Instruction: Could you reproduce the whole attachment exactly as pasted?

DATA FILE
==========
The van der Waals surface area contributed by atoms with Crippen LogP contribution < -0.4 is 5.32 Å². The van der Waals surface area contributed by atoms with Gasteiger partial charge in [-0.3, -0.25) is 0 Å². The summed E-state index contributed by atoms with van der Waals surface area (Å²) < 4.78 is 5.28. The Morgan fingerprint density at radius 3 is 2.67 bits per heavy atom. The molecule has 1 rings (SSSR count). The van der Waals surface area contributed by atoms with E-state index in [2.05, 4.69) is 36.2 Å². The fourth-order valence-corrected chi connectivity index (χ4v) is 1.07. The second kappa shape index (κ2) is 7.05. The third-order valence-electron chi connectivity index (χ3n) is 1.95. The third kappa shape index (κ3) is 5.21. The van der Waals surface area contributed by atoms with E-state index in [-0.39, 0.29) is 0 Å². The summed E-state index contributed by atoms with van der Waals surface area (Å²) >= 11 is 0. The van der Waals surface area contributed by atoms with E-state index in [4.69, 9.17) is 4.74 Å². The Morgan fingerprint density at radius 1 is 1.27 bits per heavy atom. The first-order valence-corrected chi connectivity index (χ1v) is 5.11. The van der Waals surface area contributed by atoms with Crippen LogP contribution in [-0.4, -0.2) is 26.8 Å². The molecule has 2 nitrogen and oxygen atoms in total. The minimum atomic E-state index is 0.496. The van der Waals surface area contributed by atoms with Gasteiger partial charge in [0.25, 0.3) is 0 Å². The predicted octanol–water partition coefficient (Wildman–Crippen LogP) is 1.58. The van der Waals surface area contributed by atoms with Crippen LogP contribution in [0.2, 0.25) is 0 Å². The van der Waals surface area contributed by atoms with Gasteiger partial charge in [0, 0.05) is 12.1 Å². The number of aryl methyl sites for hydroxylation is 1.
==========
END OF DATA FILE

The van der Waals surface area contributed by atoms with Crippen LogP contribution < -0.4 is 5.32 Å². The van der Waals surface area contributed by atoms with Gasteiger partial charge in [-0.3, -0.25) is 0 Å². The summed E-state index contributed by atoms with van der Waals surface area (Å²) < 4.78 is 5.28. The Morgan fingerprint density at radius 3 is 2.67 bits per heavy atom. The molecule has 1 rings (SSSR count). The van der Waals surface area contributed by atoms with E-state index in [2.05, 4.69) is 36.2 Å². The fourth-order valence-corrected chi connectivity index (χ4v) is 1.07. The second kappa shape index (κ2) is 7.05. The third-order valence-electron chi connectivity index (χ3n) is 1.95. The third kappa shape index (κ3) is 5.21. The van der Waals surface area contributed by atoms with E-state index in [-0.39, 0.29) is 0 Å². The summed E-state index contributed by atoms with van der Waals surface area (Å²) >= 11 is 0. The van der Waals surface area contributed by atoms with E-state index in [4.69, 9.17) is 4.74 Å². The Morgan fingerprint density at radius 1 is 1.27 bits per heavy atom. The first-order valence-corrected chi connectivity index (χ1v) is 5.11. The van der Waals surface area contributed by atoms with Crippen LogP contribution in [-0.4, -0.2) is 26.8 Å². The molecule has 2 nitrogen and oxygen atoms in total. The minimum atomic E-state index is 0.496. The van der Waals surface area contributed by atoms with Gasteiger partial charge in [0.25, 0.3) is 0 Å². The predicted octanol–water partition coefficient (Wildman–Crippen LogP) is 1.58. The van der Waals surface area contributed by atoms with Crippen LogP contribution in [0.2, 0.25) is 0 Å². The van der Waals surface area contributed by atoms with Gasteiger partial charge in [0, 0.05) is 12.1 Å². The number of aryl methyl sites for hydroxylation is 1.